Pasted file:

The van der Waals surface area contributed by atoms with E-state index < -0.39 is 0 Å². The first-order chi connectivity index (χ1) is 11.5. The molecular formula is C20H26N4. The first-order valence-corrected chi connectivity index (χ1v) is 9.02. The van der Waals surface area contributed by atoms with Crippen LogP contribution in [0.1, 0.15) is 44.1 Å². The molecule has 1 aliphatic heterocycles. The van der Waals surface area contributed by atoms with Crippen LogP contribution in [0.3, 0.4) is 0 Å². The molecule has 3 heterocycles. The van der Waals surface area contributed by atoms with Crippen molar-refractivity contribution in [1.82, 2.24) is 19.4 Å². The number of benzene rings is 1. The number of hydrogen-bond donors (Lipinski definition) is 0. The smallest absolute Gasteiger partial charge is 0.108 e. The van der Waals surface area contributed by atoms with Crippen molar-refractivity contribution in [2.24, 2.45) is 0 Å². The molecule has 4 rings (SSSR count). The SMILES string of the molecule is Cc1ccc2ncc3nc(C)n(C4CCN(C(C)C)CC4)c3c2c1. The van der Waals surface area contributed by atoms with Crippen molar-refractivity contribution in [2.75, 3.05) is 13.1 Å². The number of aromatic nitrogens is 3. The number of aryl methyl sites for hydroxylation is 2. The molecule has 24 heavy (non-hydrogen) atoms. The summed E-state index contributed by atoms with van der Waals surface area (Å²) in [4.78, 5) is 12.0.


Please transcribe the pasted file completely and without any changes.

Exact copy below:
The van der Waals surface area contributed by atoms with E-state index < -0.39 is 0 Å². The first-order chi connectivity index (χ1) is 11.5. The molecular formula is C20H26N4. The first-order valence-corrected chi connectivity index (χ1v) is 9.02. The van der Waals surface area contributed by atoms with Crippen LogP contribution in [0.1, 0.15) is 44.1 Å². The molecule has 1 aliphatic heterocycles. The van der Waals surface area contributed by atoms with Crippen LogP contribution in [0.3, 0.4) is 0 Å². The molecule has 3 heterocycles. The van der Waals surface area contributed by atoms with Crippen molar-refractivity contribution in [1.82, 2.24) is 19.4 Å². The number of benzene rings is 1. The number of hydrogen-bond donors (Lipinski definition) is 0. The smallest absolute Gasteiger partial charge is 0.108 e. The van der Waals surface area contributed by atoms with Crippen molar-refractivity contribution in [2.24, 2.45) is 0 Å². The molecule has 4 rings (SSSR count). The SMILES string of the molecule is Cc1ccc2ncc3nc(C)n(C4CCN(C(C)C)CC4)c3c2c1. The van der Waals surface area contributed by atoms with Crippen molar-refractivity contribution in [2.75, 3.05) is 13.1 Å². The number of aromatic nitrogens is 3. The number of aryl methyl sites for hydroxylation is 2. The molecule has 24 heavy (non-hydrogen) atoms. The summed E-state index contributed by atoms with van der Waals surface area (Å²) in [4.78, 5) is 12.0.